Wednesday, May 7, 2014

How to actually get things done PART IX

So how do you run a close up magic theater? There are tons of little things. Like cleaning the rooms, the toilet, the outside. Keeping the window nice and clean, making sure to have enough drinks, toilet paper and tickets. Keeping the stock of take away flyers up to date and so on. Tons of things.... so where to start. First let's talk about Location.

I live in Kiel. A city in the very North of Germany. The theater however is in Lübeck, a city 80 kilometers more to the south. That is about 50 miles for those few readers who live in a country with no superior metric system. So whenever there is a "theater day" we drive down there and back. And the reason is simple. Kiel is ugly as Hell. Nope, Hell is actually much, much beautiful. Kiel has been a nice city in the past, but then WWII came and went and left a bomb crater. So they build all sorts of buildings after 1945. With no thinking about looks and design. The result is a mess.

Lübeck however was spared a bombing (for the most part) so it still looks old and cool. Walking along those narrow streets gives you a feeling of nostalgia and belonging. It's weird. The city's roots date back to 748. Yep that old. So there is history and somehow a magic vibe is in the air. Also lots of tourists and the fact that the old city center is on an island.

It is in close proximity to Hamburg and two federal subdivisions, enlarging the pool of possible guests. So we knew very early on that the city we wanted was Lübeck. We also knew we wanted a place in the old city center on the island. Best would be a prestigious street. And yeah we got that. Even if it means we have to drive more than 300 kilometers per week.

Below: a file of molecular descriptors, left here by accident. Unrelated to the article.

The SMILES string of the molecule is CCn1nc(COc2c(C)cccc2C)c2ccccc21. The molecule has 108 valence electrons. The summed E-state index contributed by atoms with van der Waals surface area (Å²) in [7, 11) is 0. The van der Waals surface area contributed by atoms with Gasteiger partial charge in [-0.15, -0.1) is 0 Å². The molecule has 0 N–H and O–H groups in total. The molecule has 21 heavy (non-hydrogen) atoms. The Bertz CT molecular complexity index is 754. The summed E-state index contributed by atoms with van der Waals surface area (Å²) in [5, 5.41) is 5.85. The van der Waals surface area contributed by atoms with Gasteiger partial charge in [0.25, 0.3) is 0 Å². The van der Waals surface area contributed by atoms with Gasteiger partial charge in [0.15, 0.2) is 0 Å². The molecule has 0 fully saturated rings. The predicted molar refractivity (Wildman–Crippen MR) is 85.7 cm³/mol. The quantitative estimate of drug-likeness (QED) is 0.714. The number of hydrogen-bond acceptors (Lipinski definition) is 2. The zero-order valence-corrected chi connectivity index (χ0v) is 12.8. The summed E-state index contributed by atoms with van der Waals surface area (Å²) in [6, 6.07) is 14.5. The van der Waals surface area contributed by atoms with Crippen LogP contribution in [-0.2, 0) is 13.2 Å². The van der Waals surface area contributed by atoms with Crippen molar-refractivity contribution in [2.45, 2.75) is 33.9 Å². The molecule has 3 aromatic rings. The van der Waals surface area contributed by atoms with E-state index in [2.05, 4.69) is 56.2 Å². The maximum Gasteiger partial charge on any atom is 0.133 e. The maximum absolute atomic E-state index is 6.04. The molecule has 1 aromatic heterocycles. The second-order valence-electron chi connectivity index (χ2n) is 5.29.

It took us over two years to get the location. Some where not on the main streets, some way too expensive, some way too small and some other... we would have had way too much to renovate.

The place we got used to be a gallery, before that a tailor, before that a shoemaker, before that a spinning works and everything before that is lost in history. The building itself is relatively young. About 300 years old. It has been rebuild 150 years ago. But the cellar is still in the original condition. The cellar is connected to some tunneling network, that has been used to smuggle stuff. Pretty cool. But those tunnels are now used for waste water disposal.

There is way more to tell about the place, but let's talk about the next big issue. The price of the tickets and all of the other stuff.

More in Part X

4 comments:

Rui said...

"superior metric system". I love you!

Marplots said...

I'm enjoying this series tremendously.

Rui said...

@Marplots +1 to that. I actually don't feel these post belong here, unless there's a weird plot twist ahead... meaning: these do not strike me as a failure tbh

Roland Henning said...

It's my blog I can do whatever the fuck I want.... ;) But there will be an explanation why this series is running here.